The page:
We pull out early next morning and leave the prairie behind, entering pine forests dotted with log cabins, and rolling past glacial rivers with pebbled bends made for trout fishing. If anyone sees a grizzly bear, a black bear, a moose or eagles, suggests Bamberg, they should shout so we can all catch a glimpse. And moments later comes word from the front of the carriage: "Bear on the left! Bear on the left!"
A phalanx of iPhones and cameras is pressed against glass, and while no one manages to capture an image, we're thrilled to know there are bears out there. This prompts the standard bear safety lecture: don't run, stand tall and back away slowly, and never, ever make eye contact. Bamberg confesses he broke all the rules during his only encounter, when he interrupted a bear scavenging in rubbish bins in a lane in Jasper. Both parties panicked - Bamberg turned and ran, jumped a fence and hid in a backyard, while the bear escaped in the opposite direction.
As we continue to follow the winding path of rivers and rapids, the mountain faces become more dramatically sheer and snow flurries drift by, triggering a rapid temperature dive. This prompts the appearance of cashmere rugs and hot chocolate with Baileys - the perfect way to roll between the Monashee and Cariboo mountains and glimpse majestic Mount Robson, the highest peak in the Canadian Rockies.
We're heading for the World Heritage-listed Jasper National Park in Alberta, and at its heart is our bed for the night: the Fairmont Jasper Park Lodge, built in 1922 as a stopover for well-heeled adventurers seeking a genteel wilderness experience. Here we relax in deep lounges scattered with embroidered cushions featuring deer and elk, huge stag heads over stone fireplaces, and spectacular views of Lac Beauvert. The log walls are hung with framed photographs of illustrious visitors - the Queen Mother, Bing Crosby, and Marilyn Monroe among them.
The main lodge is a short, bracing walk from our room, past squirrels, gophers and a gang of cartoonish elk grazing on sweet spring grass. We've been warned it's calving season and to give them a wide berth. Elk cows swim across the lake in front of the lodge to a tiny island to give birth in safety, away from wolves and bears, whose presence is acknowledged in signs warning us not to deviate from the trails around the lodge.
Next morning we head by coach to the Athabasca Glacier via the Icefields Parkway. One of the world's great scenic drives, it stretches 232 kilometres past glaciers, waterfalls and the extraordinarily bright waters of Peyto Lake. While waiting at a transfer station for our glacier snowcat, I order a bowl of poutine - a Québécois dish of hot chips tossed with cheese curds and topped with a rich gravy. It's hot, salty and carby - perfect glacier-exploring fuel.
The snowcat ride is a quite an experience, and is the only way to ascend to the massive carved plain of the Athabasca Glacier. The drivers are trained to read the snow, navigating safe passage around potential chasms that can swallow a snowcat. When we reach the centre of the glacier, we're engulfed by silence and a dazzling whiteness. Around us are 11 of the highest peaks in the Canadian Rockies. I'd like to linger but springtime here is still very cold, and our glacier walk is more a short, stiff stroll.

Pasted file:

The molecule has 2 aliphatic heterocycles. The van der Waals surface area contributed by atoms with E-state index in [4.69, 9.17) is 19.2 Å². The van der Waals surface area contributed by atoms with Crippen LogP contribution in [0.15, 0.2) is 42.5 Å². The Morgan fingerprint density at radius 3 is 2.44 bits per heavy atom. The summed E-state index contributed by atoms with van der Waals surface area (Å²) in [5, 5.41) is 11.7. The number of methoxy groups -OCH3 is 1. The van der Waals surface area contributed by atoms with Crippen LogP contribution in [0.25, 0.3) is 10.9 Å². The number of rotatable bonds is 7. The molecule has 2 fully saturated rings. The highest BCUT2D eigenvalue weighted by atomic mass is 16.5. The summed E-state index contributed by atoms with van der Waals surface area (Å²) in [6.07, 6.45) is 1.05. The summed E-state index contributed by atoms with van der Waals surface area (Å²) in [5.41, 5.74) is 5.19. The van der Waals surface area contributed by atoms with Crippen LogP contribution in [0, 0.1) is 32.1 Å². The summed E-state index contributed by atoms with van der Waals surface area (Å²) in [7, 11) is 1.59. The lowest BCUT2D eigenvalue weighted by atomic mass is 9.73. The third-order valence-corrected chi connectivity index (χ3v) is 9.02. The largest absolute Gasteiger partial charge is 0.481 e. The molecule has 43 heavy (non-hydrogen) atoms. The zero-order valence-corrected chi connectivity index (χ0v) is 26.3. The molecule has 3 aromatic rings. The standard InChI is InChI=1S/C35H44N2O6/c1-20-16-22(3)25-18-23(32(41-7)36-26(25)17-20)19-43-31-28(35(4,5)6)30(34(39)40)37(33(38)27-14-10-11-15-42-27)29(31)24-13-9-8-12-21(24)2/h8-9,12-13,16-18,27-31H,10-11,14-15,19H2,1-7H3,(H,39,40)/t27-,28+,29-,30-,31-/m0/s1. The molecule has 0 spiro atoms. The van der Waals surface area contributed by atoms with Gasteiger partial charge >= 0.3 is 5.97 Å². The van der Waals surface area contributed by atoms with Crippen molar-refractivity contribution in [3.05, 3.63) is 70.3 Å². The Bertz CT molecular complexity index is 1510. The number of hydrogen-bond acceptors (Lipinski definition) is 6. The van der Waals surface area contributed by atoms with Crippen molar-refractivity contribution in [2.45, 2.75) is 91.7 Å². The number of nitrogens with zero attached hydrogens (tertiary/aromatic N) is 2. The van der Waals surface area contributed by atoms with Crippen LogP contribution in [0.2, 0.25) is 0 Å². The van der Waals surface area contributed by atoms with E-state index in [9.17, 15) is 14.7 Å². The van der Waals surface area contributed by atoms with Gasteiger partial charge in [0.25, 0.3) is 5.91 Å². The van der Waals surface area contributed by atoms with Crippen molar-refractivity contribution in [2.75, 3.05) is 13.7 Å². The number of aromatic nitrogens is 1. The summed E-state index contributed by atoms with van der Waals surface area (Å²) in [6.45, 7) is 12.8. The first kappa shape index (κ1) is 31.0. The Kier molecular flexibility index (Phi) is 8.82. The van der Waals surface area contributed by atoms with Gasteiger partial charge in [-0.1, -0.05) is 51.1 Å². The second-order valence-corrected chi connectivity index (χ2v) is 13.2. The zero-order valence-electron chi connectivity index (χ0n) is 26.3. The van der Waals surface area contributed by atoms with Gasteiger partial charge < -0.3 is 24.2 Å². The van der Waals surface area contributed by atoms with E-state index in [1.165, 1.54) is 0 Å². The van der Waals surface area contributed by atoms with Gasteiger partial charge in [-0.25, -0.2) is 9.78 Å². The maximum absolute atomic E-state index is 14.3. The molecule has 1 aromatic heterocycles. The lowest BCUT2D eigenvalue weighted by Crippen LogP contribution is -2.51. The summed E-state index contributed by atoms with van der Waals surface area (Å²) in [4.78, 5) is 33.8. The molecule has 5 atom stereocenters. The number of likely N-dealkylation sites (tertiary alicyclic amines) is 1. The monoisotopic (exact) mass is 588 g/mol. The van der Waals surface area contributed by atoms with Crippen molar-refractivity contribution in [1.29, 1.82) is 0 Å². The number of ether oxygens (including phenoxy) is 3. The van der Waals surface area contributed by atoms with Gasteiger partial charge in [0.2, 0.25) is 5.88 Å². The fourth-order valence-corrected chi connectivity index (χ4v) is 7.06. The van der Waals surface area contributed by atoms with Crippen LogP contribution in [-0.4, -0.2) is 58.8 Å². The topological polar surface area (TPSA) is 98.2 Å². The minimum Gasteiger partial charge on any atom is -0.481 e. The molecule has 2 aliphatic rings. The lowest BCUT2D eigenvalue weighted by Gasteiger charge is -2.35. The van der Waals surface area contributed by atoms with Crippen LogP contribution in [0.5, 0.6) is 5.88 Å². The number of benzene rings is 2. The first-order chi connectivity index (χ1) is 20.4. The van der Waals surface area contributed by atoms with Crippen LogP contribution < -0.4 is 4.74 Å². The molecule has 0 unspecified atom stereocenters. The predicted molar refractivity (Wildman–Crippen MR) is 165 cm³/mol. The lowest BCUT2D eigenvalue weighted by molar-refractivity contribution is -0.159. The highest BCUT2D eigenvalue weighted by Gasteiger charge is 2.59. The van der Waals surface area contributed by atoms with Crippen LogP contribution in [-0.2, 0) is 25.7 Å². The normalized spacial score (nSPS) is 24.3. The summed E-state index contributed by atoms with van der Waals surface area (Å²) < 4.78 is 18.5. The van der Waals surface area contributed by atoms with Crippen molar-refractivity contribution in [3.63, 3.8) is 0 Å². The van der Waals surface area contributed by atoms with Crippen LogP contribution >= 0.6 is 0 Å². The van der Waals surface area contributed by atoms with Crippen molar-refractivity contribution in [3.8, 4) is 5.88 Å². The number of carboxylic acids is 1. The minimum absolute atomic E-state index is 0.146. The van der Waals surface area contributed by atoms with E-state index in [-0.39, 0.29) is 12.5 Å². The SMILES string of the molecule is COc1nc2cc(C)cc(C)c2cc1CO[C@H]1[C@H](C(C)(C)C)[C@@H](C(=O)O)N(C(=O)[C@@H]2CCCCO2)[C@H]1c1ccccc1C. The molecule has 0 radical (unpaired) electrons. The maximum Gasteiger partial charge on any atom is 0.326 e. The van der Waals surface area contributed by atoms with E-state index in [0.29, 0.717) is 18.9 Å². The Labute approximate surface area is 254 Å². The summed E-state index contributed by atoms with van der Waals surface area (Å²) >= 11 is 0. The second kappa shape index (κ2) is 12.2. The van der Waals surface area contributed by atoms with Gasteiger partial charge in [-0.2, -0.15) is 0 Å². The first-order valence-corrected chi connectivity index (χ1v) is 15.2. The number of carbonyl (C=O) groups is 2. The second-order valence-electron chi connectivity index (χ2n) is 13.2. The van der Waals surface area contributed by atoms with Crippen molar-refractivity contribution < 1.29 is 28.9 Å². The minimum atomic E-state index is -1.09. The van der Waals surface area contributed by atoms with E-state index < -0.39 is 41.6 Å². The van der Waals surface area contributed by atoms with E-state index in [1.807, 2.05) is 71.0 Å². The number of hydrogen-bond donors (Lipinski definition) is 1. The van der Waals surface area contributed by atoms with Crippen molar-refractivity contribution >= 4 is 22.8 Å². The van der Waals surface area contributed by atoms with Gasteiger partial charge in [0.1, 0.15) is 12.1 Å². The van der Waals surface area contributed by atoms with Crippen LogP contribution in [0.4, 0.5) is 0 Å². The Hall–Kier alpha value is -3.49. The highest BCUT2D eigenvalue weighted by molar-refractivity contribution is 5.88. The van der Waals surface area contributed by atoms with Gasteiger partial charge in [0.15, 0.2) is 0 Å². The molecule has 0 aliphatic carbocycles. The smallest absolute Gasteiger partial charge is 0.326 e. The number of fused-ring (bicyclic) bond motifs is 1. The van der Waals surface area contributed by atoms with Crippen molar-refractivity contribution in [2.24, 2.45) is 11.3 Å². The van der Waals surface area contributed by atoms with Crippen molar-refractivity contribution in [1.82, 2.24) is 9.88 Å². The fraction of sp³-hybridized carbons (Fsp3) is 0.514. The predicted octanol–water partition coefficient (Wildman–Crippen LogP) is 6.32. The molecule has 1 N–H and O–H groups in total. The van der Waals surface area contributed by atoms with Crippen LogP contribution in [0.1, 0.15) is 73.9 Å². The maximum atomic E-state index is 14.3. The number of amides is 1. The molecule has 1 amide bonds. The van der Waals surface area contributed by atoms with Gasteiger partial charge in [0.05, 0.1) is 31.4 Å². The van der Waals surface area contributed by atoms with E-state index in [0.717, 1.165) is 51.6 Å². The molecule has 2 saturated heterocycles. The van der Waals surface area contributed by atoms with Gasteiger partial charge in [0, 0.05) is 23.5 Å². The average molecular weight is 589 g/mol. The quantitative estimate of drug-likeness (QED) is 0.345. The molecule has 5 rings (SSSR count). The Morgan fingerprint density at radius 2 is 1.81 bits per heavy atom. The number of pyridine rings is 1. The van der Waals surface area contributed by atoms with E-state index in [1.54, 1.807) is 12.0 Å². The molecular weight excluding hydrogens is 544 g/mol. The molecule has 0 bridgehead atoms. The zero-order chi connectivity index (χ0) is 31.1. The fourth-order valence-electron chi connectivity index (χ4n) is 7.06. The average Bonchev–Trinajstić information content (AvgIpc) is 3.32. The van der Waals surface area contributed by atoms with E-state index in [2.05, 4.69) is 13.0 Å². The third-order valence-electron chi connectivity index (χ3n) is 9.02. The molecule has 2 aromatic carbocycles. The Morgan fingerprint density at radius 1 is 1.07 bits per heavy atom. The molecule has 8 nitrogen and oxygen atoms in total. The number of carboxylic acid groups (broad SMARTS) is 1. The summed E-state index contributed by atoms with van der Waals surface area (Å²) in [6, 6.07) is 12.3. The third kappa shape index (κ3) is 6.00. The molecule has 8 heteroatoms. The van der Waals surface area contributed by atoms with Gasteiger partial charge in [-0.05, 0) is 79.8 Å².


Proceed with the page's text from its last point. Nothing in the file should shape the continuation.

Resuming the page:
By the time we return to our coach and the Icefields Parkway, we're driving in a snow storm. Visibility is less than 20 metres, so the spectacular Big Hill and Saskatchewan River Crossing are obscured. "They're there," our bus driver tells us as he climbs out to scrape ice from the windscreen. "Just take my word for it."
We spend our final night in the Rockies in Banff. Three railway workers discovered hot springs in the area in 1883, and a spa resort town and railway soon followed. The destination's popularity convinced the Canadian Pacific Rail Company to invest in a handful of grand hotels. Today, Banff is a town for chic skiers in the snow season - it closes during the harshest months of winter - and dedicated summer hikers. The main street has a row of pretty château-style stores and bars; it's quiet during the day when most visitors are skiing, hiking or immersed in the hot springs. Here we splurge on all things maple - syrup, boiled lollies, toffee apples, candies of all kinds.
The town is dwarfed by Mount Rundle, Cascade Mountain and Castle Mountain and, at the far end, the Fairmont Banff Springs hotel - our final stop. More palace than hotel, it was built in 1888 in an ornate Scottish baronial style with 768 rooms, among them ballrooms and bars and restaurants, stone corridors and Gothic details. It bears a resemblance to the Overlook Hotel in Stanley Kubrick's The Shining, which is thrilling and only adds to the romance. Any spookiness is outweighed by the hotel's welcoming atmosphere and sunny, comfortable rooms.
The beauty of the Rocky Mountaineer is the access it gives travellers to some of Canada's most impressive and rugged terrain, all while they recline in comfort. What stays with me most vividly are the stories of the Overlanders who embarked on this same journey, but on foot and in the winter. I know where I'd rather be.